In Valerie Stivers’s Eat Your Words series, she cooks up recipes drawn from the works of various writers.
At one of my first jobs in New York, I worked with an elegant, slim, freakishly tall young woman who occupied a cubicle by a window. She said things like, “I want to work for a couple of years before I get married and have children.” Men sent her flowers at work, and she had several handbags, rumored to be gifts, that were worth our month’s salaries. To me, this was an unimaginable alternate world, horribly antifeminist but also seductive. Where did one find men who sent flowers? Was there really a magic trick by which one could stop working? I knew better than to want such things. So why did it seem like this girl—her name, I’ve just recalled, was Suzanne—knew something I didn’t? Suzanne and I weren’t friends, but I occasionally lurked by her cubicle, looking at the graceful lines of her shoulders and the back of her head, wondering about her.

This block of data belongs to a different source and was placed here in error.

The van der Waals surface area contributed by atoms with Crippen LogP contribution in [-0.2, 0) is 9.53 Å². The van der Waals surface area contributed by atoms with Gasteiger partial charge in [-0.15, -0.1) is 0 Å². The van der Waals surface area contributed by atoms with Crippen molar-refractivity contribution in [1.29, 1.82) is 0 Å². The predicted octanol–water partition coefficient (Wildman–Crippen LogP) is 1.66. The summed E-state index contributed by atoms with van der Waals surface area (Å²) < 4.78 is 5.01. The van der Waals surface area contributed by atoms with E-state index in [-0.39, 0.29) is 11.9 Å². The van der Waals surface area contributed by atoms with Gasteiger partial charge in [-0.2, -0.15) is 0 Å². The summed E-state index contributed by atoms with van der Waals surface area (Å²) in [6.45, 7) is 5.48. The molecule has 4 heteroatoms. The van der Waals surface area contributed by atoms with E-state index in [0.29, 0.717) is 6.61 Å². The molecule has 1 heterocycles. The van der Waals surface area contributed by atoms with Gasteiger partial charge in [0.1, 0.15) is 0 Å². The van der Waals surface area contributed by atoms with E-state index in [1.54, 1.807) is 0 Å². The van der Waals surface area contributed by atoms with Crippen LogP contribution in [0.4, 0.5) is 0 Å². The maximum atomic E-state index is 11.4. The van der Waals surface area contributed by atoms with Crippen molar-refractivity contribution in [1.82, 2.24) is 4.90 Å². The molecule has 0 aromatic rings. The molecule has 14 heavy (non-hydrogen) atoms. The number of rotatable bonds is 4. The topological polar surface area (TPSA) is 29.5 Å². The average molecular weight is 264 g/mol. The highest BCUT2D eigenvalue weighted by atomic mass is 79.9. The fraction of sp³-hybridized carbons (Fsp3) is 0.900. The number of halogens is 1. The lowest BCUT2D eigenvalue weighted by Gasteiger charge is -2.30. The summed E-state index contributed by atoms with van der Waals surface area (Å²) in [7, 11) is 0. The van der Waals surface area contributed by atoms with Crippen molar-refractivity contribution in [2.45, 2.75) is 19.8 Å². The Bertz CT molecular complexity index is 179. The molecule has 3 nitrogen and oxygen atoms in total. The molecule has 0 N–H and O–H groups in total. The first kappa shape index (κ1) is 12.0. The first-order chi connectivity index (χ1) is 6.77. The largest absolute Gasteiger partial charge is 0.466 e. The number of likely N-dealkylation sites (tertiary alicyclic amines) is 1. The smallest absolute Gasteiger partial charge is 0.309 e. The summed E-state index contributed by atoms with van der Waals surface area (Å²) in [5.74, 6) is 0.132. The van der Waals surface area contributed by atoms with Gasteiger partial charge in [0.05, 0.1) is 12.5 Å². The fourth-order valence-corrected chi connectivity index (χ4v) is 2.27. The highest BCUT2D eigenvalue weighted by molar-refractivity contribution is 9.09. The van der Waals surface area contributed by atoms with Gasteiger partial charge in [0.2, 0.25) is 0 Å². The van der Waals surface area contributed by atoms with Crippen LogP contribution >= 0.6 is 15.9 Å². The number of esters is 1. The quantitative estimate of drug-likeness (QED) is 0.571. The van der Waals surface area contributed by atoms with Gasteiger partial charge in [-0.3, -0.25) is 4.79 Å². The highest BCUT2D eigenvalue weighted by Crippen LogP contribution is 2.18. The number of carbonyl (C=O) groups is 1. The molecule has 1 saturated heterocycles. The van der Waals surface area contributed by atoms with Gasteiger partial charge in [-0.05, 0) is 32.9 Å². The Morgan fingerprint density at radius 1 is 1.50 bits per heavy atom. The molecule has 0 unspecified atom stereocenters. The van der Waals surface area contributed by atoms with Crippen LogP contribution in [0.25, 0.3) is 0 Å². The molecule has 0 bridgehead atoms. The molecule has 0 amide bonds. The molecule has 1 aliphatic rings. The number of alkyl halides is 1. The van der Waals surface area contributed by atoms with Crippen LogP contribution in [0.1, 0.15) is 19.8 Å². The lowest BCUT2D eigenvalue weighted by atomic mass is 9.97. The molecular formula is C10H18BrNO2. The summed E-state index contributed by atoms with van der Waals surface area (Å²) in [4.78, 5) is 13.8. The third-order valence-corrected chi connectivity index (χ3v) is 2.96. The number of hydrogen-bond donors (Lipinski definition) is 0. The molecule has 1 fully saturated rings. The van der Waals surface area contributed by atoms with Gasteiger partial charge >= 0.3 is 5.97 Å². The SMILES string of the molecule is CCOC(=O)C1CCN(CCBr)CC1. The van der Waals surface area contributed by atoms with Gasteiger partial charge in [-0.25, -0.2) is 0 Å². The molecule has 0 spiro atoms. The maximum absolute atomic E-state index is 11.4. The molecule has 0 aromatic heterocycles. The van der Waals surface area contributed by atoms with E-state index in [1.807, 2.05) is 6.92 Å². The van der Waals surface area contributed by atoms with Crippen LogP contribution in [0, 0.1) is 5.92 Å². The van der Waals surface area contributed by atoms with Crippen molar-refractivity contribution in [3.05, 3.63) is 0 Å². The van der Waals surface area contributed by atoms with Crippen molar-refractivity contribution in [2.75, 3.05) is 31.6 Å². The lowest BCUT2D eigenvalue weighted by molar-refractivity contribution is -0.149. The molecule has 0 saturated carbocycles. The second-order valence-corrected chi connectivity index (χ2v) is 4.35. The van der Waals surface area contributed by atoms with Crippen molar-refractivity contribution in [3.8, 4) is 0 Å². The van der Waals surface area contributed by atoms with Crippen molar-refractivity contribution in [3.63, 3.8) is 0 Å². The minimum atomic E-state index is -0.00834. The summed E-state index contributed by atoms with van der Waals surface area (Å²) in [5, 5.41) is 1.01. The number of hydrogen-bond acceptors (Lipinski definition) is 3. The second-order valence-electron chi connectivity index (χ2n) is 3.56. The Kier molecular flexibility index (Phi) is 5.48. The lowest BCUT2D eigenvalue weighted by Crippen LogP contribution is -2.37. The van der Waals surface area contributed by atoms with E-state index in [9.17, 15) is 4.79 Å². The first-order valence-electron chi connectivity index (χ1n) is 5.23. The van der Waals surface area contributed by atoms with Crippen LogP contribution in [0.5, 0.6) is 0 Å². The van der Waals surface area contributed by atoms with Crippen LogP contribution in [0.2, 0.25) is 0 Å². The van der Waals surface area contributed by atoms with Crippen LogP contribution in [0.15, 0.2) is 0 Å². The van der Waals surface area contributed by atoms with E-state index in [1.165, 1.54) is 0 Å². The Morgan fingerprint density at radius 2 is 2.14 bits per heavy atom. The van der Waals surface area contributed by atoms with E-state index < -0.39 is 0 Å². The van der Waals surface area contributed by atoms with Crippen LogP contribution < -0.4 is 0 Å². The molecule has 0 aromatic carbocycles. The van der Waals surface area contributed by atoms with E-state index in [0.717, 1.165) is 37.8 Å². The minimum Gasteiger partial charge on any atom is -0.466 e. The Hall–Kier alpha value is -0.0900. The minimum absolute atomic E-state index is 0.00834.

I thought of her recently while reading Anzia Yezierska (1880–1970), a Polish Russian Jewish immigrant to New York in the 1890s, whose best-known work is the novel Bread Givers (1925). As the Columbia University professor Alice Kessler-Harris puts it in the foreword to that book, Yezierska writes about being an immigrant and a young woman “in a world where ambition was the path to Americanization and ambition seemed designed for men.” In a distinctive and vibrant vernacular, Yezierska’s books capture the life of a now-vanished Jewish Lower East Side. She experienced brief acclaim in her lifetime, died in obscurity, and since 1975 (in part thanks to Kessler-Harris’s tenacity) has been back in print, slowly becoming a part of the new feminist canon. Read More